Thinking about migrating to SaaS

In my last article we looked at what factors influence a company’s choice of IaaS solution. A more advanced strategy would be to migrate to a SaaS with the potential for even bigger savings.

If a company is looking to upgrade an existing IT system then there should always be some research done into what cloud alternatives are available. More are more companies are offering cloud versions of their services, or someone else is offering an equivalent competing SaaS.

Compared to IaaS, SaaS takes management of the IT systems completely out of the hands of the IT department. So much so, that any executive with purchasing power can start paying-as-they-go for a cloud service. It requires no IT expertise to register for a Salesforce subscription for instance. 

However, this is a flawed approach for two reasons, the first is that it undermines whatever IT strategy the company may have and can lead to a proliferation of SaaS subscriptions that provide overlapping functionality and are difficult to integrate. What we are talking about is IT governance. While SaaS simplifies the business case for using a new IT system (i.e. zero CAPEX aka “pay-as-you-go”) it still needs to be done in coordination with the IT function (e.g. the CIO). The second aspect of IT governance is security. While any decent SaaS provides good security functionality, it still requires the application of a security posture that is in line with the organisation’s security policies and standards.

To rephrase, if a company uses only SaaS solutions for its IT needs, then IT governance is reduced to managing the SaaS portfolio (which functionality is available where and how they could or should be integrated) and maintaining the organisation’s IT security posture.

Subscribing to a new SaaS is easy as it should be. The pay-as-you-go model simplifies testing a service, and the setup and roll-out of the service in the organisation is not under the same time-pressure as one that has required a huge upfront CAPEX. However, it is a different proposition if the company needs to migrate from an existing legacy system.

There are two types of migration, one from an on-premise product to the cloud version of the same product. This can happen because it is cheaper and/or the vendor has phased out the server version for the cloud version on the product. The other type of migration is to a cloud service based on a different product.

Regardless of which type of migration is being performed, there are some challenges (I hesitate to say limitations, read on) with leaving a legacy server-based solution. When a company owns and manages its own copy of a product, it has complete control over how it is deployed and integrated into the corporate IT environment. The product may provide APIs (or not) and there is the possibility to customise the product to meet the organisation’s needs. But the same product delivered as a SaaS will not allow the same customisation. And here is where SaaS really comes into its own I believe.

SaaS is very attractive from a licensing and management point-of-view, provided the company does not want to do a lot of customisations. Vendors, however, understand that one-size-fits-all will limit the number of customers they will have, so vendors invest heavily in providing lots of configuration possibilities. In the extreme, they can provide layers of abstraction and deliver what is essentially a toolbox of functionality that the customer can use to build their equivalent proprietary functionality. Jira Cloud is an example of a service that provides enormous flexibility when building issue-tracking workflows for instance.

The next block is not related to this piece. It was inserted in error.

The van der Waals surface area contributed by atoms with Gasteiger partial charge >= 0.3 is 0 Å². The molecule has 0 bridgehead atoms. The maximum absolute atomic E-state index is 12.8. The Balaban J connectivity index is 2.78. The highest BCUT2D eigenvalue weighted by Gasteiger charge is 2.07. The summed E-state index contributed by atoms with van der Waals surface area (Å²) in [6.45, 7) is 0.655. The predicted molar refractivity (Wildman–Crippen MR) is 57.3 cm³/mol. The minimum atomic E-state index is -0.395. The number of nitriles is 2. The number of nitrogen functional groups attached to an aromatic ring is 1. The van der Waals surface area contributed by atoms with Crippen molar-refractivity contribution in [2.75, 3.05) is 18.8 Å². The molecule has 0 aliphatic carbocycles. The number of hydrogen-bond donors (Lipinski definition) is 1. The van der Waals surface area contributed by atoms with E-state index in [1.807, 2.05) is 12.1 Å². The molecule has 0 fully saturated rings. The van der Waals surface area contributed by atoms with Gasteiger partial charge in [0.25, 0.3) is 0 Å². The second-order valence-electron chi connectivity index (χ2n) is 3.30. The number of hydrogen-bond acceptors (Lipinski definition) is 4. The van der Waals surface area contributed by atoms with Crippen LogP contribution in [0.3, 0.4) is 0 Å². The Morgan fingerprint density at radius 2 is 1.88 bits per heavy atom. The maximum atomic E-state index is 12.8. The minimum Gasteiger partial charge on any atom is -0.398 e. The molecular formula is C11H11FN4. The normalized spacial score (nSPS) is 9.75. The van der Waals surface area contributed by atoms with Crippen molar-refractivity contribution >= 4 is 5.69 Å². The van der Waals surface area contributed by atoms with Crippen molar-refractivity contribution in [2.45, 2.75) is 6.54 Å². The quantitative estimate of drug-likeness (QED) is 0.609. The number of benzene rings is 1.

Vendors will provide this toolbox-like functionality as long as there is a market willing to pay for it. However, this may still not be enough for customers with very specific needs. But cloud vendors are not done yet. They can also provide APIs such as REST to allow the customer to fulfil its requirements by encapsulating the custom functionality in a separate service. Jira Cloud and Salesforce provide this type of integration for instance.

And so here it is, the customer can migrate to the cloud using a standardised, configurable SaaS with an integration to a company-specific service that meets all of their requirements. Now, suddenly you have cost visibility! On one side you have a standard SaaS that probably provides 95% of the functionality for a very reasonable monthly cost, and on the other side the customisations that deliver 5% of the functionality but probably cost more per month.

But the whole point is not for the customer to have to migrate to the cloud in this way. SaaS makes the real cost of maintaining proprietary solutions painfully visible to management, with the result that there is more incentive to analyse why they are needed in the first place. And guess what, the organisation can often adapt their business processes to behave in a more standard fashion; after all cloud services exist because they are a successful way for lots of companies to leverage IT in their businesses.

In summary, when an organisation has to choose between making a work process change and making proprietary changes to on-premise IT-system, then its IT that most often gets the job. This creates a legacy that is dragged into the light when the company wants to leverage the benefits of very economical pay-as-you-go services. These customisations will acquire a very real maintenance cost and companies will only retain those that are essential. The IT department’s budget will start to correlate more with maintaining these customisations.

What does tomorrow’s IT department look like? I will explore this topic in another article.

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